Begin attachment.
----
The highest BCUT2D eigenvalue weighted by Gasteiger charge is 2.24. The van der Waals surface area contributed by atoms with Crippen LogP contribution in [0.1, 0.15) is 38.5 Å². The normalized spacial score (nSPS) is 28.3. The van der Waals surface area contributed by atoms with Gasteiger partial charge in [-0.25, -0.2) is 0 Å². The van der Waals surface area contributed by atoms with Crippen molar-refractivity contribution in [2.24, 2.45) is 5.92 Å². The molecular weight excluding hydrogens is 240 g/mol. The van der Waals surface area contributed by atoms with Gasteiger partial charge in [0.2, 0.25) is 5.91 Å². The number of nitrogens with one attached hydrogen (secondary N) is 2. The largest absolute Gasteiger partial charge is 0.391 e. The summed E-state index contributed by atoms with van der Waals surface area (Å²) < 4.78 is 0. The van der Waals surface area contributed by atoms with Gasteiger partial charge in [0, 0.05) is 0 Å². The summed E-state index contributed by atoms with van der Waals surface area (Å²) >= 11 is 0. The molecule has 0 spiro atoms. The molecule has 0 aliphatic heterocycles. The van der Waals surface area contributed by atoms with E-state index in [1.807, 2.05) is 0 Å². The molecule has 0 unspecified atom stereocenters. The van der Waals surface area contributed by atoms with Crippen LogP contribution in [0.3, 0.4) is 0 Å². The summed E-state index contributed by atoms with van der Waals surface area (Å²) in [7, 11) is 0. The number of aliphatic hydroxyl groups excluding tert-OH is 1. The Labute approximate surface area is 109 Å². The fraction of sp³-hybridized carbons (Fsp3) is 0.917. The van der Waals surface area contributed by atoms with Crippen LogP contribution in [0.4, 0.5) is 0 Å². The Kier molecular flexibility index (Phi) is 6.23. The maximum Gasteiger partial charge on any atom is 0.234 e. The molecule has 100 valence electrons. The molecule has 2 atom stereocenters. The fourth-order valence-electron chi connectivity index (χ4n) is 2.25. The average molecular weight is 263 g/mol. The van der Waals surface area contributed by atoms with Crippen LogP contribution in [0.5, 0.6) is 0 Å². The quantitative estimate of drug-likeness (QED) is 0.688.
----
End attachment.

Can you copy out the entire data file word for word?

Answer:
The highest BCUT2D eigenvalue weighted by Gasteiger charge is 2.24. The van der Waals surface area contributed by atoms with Crippen LogP contribution in [0.1, 0.15) is 38.5 Å². The normalized spacial score (nSPS) is 28.3. The van der Waals surface area contributed by atoms with Gasteiger partial charge in [-0.25, -0.2) is 0 Å². The van der Waals surface area contributed by atoms with Crippen molar-refractivity contribution in [2.24, 2.45) is 5.92 Å². The molecular weight excluding hydrogens is 240 g/mol. The van der Waals surface area contributed by atoms with Gasteiger partial charge in [0.2, 0.25) is 5.91 Å². The number of nitrogens with one attached hydrogen (secondary N) is 2. The largest absolute Gasteiger partial charge is 0.391 e. The summed E-state index contributed by atoms with van der Waals surface area (Å²) < 4.78 is 0. The van der Waals surface area contributed by atoms with Gasteiger partial charge in [0, 0.05) is 0 Å². The summed E-state index contributed by atoms with van der Waals surface area (Å²) >= 11 is 0. The molecule has 0 spiro atoms. The molecule has 0 aliphatic heterocycles. The van der Waals surface area contributed by atoms with E-state index in [1.807, 2.05) is 0 Å². The molecule has 0 unspecified atom stereocenters. The van der Waals surface area contributed by atoms with Crippen LogP contribution in [0.3, 0.4) is 0 Å². The summed E-state index contributed by atoms with van der Waals surface area (Å²) in [7, 11) is 0. The number of aliphatic hydroxyl groups excluding tert-OH is 1. The Labute approximate surface area is 109 Å². The fraction of sp³-hybridized carbons (Fsp3) is 0.917. The van der Waals surface area contributed by atoms with Crippen LogP contribution in [0.4, 0.5) is 0 Å². The Kier molecular flexibility index (Phi) is 6.23. The maximum Gasteiger partial charge on any atom is 0.234 e. The molecule has 100 valence electrons. The molecule has 2 atom stereocenters. The fourth-order valence-electron chi connectivity index (χ4n) is 2.25. The average molecular weight is 263 g/mol. The van der Waals surface area contributed by atoms with Crippen LogP contribution in [0.5, 0.6) is 0 Å². The quantitative estimate of drug-likeness (QED) is 0.688.